Washington, DC – Today, CDC released its 2019 STD Surveillance Report, showing that STD rates in the U.S. reached all-time highs for the sixth consecutive year. Even more concerning, the report found that a growing number of babies in the U.S. are dying as a result of syphilis passed from mother to child during pregnancy (congenital syphilis) – all because women are not receiving simple, CDC-recommended testing and treatment.
Congenital syphilis is entirely preventable, but according to CDC’s report, cases of congenital syphilis nearly quadrupled between 2015 and 2019. In 2019:
• More than three-fourths (77%) of all cases were due to gaps in testing and treatment during the mother’s prenatal care – either when a mother was tested and diagnosed with syphilis but did not receive treatment, or when the mother did not receive a timely syphilis diagnosis during her pregnancy.
• Nearly two-thirds (65%) of all babies born with congenital syphilis were Black or Hispanic, highlighting the stark disparities in testing and treatment.
This is entirely unacceptable given the dire ramifications of congenital syphilis. As we observe Black Maternal Health Week, we are calling for action to address this crisis and its disparate impact. Forty percent of babies born to women with untreated syphilis may be stillborn or die from infection as a newborn. Those that survive can suffer severe, life-long health consequences, including deformed bones, blindness, or deafness.
“Every single case of syphilis in a newborn baby is a heartbreaking symptom of our nation’s chronically underfunded public health system,” said NCSD Executive Director David Harvey. “Congenital syphilis is 100% preventable, and the failure to protect newborns from this disease reflects our failure to invest in public health and to care for our most vulnerable members of society. We can and must do better.”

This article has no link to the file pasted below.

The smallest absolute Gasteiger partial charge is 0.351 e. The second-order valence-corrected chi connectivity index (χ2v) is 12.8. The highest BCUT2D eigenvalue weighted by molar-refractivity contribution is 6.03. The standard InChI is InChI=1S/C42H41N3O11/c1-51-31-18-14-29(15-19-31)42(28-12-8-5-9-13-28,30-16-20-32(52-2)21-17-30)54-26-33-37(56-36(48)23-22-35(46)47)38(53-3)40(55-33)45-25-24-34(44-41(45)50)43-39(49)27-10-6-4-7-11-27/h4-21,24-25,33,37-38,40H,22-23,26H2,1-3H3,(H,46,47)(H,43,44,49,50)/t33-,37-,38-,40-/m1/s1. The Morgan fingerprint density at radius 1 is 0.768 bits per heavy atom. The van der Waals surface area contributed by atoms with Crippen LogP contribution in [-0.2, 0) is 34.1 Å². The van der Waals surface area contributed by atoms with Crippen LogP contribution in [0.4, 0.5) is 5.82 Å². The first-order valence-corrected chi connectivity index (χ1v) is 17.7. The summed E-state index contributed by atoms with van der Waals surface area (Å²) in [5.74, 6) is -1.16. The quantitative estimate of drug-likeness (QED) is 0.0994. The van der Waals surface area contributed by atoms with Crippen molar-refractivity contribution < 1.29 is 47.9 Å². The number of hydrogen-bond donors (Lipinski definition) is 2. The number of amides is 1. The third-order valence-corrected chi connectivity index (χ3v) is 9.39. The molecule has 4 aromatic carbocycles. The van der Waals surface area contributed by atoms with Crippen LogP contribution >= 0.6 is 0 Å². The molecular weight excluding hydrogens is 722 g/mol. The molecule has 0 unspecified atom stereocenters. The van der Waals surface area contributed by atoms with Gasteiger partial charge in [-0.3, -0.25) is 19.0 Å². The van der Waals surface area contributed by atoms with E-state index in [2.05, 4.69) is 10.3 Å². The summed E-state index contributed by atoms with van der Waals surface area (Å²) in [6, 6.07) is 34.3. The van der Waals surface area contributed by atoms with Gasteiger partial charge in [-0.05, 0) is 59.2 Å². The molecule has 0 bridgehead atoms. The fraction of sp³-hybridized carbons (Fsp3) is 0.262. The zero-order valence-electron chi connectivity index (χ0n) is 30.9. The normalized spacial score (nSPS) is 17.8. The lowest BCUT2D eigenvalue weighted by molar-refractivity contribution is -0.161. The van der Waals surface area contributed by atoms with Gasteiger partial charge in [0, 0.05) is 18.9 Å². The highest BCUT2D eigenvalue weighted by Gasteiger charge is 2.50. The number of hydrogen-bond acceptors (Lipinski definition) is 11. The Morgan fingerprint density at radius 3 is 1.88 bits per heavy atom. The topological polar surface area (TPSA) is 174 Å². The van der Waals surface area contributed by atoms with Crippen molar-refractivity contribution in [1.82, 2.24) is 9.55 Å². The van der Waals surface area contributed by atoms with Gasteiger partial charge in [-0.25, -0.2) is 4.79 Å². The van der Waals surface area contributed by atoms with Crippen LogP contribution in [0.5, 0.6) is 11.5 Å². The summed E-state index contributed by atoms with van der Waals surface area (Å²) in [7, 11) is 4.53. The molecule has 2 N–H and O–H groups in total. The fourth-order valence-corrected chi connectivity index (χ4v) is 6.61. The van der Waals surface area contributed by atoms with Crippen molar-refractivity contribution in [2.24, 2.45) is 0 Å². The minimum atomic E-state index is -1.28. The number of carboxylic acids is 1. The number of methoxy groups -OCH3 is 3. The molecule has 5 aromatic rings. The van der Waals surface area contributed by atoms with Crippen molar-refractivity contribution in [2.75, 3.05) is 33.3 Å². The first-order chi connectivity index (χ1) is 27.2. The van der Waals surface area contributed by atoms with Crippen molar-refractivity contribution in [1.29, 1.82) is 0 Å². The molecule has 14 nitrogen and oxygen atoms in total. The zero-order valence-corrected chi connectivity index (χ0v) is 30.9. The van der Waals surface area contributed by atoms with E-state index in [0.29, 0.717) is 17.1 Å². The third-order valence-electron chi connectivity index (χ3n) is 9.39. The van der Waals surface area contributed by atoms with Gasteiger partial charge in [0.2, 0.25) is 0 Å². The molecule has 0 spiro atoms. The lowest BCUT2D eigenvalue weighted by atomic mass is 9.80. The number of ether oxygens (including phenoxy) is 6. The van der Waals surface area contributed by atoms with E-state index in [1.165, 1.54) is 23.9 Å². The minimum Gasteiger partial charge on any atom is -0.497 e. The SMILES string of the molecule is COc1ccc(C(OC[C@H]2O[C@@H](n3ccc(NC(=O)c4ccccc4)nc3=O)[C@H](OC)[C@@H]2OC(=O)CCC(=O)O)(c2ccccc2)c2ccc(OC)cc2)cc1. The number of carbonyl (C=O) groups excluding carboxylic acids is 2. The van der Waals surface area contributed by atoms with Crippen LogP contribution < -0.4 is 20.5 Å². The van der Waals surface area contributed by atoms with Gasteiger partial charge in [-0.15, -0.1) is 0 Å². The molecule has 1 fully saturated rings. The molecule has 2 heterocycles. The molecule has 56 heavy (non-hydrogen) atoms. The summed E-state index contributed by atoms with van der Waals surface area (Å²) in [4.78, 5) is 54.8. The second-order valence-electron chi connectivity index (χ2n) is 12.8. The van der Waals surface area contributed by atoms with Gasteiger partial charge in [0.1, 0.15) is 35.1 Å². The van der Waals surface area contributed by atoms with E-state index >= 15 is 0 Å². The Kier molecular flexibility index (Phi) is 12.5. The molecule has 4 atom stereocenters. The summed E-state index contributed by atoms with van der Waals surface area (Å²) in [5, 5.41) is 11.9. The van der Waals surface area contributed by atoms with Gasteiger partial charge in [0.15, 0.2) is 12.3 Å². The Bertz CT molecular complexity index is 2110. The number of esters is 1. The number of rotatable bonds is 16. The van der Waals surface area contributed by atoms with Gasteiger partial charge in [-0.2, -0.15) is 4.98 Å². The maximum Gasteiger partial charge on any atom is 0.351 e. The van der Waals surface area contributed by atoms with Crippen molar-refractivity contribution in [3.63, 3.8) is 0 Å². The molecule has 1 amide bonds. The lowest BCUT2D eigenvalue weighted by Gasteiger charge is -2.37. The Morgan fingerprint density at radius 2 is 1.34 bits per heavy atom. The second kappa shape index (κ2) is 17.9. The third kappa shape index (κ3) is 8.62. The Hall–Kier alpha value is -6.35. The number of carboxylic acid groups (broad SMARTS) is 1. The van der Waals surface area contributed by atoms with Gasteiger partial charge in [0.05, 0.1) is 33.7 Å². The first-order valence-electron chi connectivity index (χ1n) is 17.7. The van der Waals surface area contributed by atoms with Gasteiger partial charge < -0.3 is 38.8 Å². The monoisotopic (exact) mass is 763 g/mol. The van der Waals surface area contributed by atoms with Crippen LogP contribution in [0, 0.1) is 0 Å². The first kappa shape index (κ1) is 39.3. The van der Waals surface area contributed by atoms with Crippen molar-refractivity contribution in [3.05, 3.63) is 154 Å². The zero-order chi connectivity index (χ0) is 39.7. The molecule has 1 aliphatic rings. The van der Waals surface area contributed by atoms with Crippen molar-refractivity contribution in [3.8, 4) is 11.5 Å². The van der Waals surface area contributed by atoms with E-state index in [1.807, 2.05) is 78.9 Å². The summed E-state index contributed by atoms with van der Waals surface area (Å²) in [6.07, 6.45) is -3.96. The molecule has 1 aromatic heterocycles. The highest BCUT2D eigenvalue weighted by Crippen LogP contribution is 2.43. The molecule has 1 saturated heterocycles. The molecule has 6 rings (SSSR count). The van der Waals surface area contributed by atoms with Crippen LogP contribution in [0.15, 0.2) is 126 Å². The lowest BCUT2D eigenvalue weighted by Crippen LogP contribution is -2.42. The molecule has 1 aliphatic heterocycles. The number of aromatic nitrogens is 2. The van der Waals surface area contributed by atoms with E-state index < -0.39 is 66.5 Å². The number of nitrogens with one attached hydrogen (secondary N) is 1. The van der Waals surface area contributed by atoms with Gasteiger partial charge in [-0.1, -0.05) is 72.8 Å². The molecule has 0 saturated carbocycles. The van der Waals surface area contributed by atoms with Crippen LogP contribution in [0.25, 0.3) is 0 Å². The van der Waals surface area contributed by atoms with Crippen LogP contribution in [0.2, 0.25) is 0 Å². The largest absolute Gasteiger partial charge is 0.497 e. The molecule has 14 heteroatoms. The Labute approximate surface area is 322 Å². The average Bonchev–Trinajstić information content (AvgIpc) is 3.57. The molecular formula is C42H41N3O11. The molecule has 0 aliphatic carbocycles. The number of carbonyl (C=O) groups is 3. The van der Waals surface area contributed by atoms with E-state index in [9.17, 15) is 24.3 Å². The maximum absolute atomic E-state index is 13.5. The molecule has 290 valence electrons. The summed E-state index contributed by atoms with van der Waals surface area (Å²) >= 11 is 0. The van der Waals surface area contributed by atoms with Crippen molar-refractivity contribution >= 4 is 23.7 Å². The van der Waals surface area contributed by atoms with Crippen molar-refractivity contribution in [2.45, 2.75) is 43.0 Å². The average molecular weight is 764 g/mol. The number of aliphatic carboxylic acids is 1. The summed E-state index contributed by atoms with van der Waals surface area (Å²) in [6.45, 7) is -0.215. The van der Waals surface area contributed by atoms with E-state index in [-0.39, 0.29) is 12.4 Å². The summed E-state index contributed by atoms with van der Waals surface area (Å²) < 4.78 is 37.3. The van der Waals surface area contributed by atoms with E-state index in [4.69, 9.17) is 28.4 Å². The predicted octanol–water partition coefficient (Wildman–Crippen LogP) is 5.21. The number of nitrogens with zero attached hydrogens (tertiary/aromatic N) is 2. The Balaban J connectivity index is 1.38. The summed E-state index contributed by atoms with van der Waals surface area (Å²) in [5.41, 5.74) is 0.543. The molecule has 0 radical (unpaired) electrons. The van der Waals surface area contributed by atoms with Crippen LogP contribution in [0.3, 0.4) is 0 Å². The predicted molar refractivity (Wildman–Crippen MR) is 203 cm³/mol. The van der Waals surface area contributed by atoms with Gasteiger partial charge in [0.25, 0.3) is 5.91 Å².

Last week the President released his FY22 funding request, which includes $8.7 billion for CDC, the largest increase in decades. However, this does not go far enough to curtail decades of crippling funding cuts to federal, state, and local STD programs. These cuts have hampered our ability to respond to increasing numbers of syphilis cases and protect babies from the related consequences. Furthermore, while severe racial disparities in the COVID-19 pandemic have rightly been highlighted by public health leaders and the media, the reality is that Black Americans have long faced even starker disparities in STDs and HIV. STDs also continue to disproportionately affect Latinx and Indigenous communities, in addition to women, young people, gay and bisexual men, and transgender people of all racial and ethnic backgrounds.
NCSD calls on the President and Congress to dedicate at least $272.9M to CDC’s Division of STD Prevention (DSTDP) and fully implement the National STI Strategic Plan. In addition, NCSD calls on CDC to launch an urgently needed $20 million initiative to eliminate congenital syphilis, create the first-ever dedicated funding stream to directly support STD clinical services, and expand STD clinic funding to $20 million as part of the federal plan to end the HIV epidemic.
“The worrying trends in congenital syphilis are symptomatic of a raging STD epidemic in this country and a public health care system that hasn’t been given the resources to deal with it,” said Harvey. “Pregnant women going without lifesaving testing and treatment is inexcusable. We will not end congenital syphilis until we address these gaps and improve health equity for all.”
The National Coalition of STD Directors is a national public health membership organization representing health department STD directors, their support staff, and community-based partners across 50 states, seven large cities, and eight U.S. territories. Our mission is to advance effective STD prevention programs and services across the country. NCSD does this as the voice of our membership. We provide leadership, build capacity, convene partners, and advocate. Go to ncsddc.org for more information.